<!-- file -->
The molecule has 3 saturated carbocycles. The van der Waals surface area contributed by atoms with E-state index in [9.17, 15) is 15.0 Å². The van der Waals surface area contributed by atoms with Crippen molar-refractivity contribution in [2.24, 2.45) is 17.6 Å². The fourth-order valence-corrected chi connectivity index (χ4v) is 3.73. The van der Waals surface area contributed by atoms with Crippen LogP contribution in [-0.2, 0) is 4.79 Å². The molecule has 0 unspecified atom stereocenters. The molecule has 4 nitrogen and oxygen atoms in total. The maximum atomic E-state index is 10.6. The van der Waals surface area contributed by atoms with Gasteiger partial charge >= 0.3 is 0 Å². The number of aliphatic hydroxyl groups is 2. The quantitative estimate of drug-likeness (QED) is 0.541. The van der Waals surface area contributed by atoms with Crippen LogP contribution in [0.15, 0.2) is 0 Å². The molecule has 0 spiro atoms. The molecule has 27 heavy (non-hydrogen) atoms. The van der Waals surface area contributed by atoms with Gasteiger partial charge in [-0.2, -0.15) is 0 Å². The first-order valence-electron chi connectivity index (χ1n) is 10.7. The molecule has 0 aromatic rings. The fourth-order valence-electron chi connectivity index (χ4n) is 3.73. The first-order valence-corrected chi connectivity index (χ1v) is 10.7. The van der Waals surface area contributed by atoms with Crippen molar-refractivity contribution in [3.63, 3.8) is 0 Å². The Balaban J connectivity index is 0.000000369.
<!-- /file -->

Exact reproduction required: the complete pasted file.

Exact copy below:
The molecule has 3 saturated carbocycles. The van der Waals surface area contributed by atoms with E-state index in [9.17, 15) is 15.0 Å². The van der Waals surface area contributed by atoms with Crippen molar-refractivity contribution in [2.24, 2.45) is 17.6 Å². The fourth-order valence-corrected chi connectivity index (χ4v) is 3.73. The van der Waals surface area contributed by atoms with Crippen LogP contribution in [-0.2, 0) is 4.79 Å². The molecule has 0 unspecified atom stereocenters. The molecule has 4 nitrogen and oxygen atoms in total. The maximum atomic E-state index is 10.6. The van der Waals surface area contributed by atoms with Gasteiger partial charge >= 0.3 is 0 Å². The number of aliphatic hydroxyl groups is 2. The quantitative estimate of drug-likeness (QED) is 0.541. The van der Waals surface area contributed by atoms with Crippen LogP contribution in [0.15, 0.2) is 0 Å². The molecule has 0 spiro atoms. The molecule has 27 heavy (non-hydrogen) atoms. The van der Waals surface area contributed by atoms with Gasteiger partial charge in [-0.2, -0.15) is 0 Å². The first-order valence-electron chi connectivity index (χ1n) is 10.7. The molecule has 0 aromatic rings. The fourth-order valence-electron chi connectivity index (χ4n) is 3.73. The first-order valence-corrected chi connectivity index (χ1v) is 10.7. The van der Waals surface area contributed by atoms with Crippen molar-refractivity contribution in [3.63, 3.8) is 0 Å². The Balaban J connectivity index is 0.000000369.